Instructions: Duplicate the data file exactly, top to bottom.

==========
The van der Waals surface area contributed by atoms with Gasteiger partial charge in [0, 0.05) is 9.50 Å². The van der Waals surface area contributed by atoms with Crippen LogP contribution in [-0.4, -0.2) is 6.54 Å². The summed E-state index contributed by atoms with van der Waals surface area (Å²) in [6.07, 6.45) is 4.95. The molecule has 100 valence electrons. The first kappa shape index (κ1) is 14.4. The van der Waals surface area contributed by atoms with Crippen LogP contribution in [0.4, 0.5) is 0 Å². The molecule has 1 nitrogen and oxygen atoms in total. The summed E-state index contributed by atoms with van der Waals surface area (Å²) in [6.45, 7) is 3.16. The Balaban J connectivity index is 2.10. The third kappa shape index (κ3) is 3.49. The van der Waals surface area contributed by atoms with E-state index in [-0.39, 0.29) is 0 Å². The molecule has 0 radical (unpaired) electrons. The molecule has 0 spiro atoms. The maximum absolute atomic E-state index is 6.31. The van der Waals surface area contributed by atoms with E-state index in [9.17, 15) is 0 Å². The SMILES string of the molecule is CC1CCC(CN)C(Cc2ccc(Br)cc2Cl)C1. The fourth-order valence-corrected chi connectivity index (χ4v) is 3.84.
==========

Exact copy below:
The van der Waals surface area contributed by atoms with Gasteiger partial charge in [0, 0.05) is 9.50 Å². The van der Waals surface area contributed by atoms with Crippen LogP contribution in [-0.4, -0.2) is 6.54 Å². The summed E-state index contributed by atoms with van der Waals surface area (Å²) in [6.07, 6.45) is 4.95. The molecule has 100 valence electrons. The first kappa shape index (κ1) is 14.4. The van der Waals surface area contributed by atoms with Crippen LogP contribution in [0.4, 0.5) is 0 Å². The molecule has 1 nitrogen and oxygen atoms in total. The summed E-state index contributed by atoms with van der Waals surface area (Å²) in [6.45, 7) is 3.16. The Balaban J connectivity index is 2.10. The third kappa shape index (κ3) is 3.49. The van der Waals surface area contributed by atoms with E-state index in [-0.39, 0.29) is 0 Å². The molecule has 0 radical (unpaired) electrons. The molecule has 0 spiro atoms. The maximum absolute atomic E-state index is 6.31. The van der Waals surface area contributed by atoms with E-state index in [9.17, 15) is 0 Å². The SMILES string of the molecule is CC1CCC(CN)C(Cc2ccc(Br)cc2Cl)C1. The fourth-order valence-corrected chi connectivity index (χ4v) is 3.84.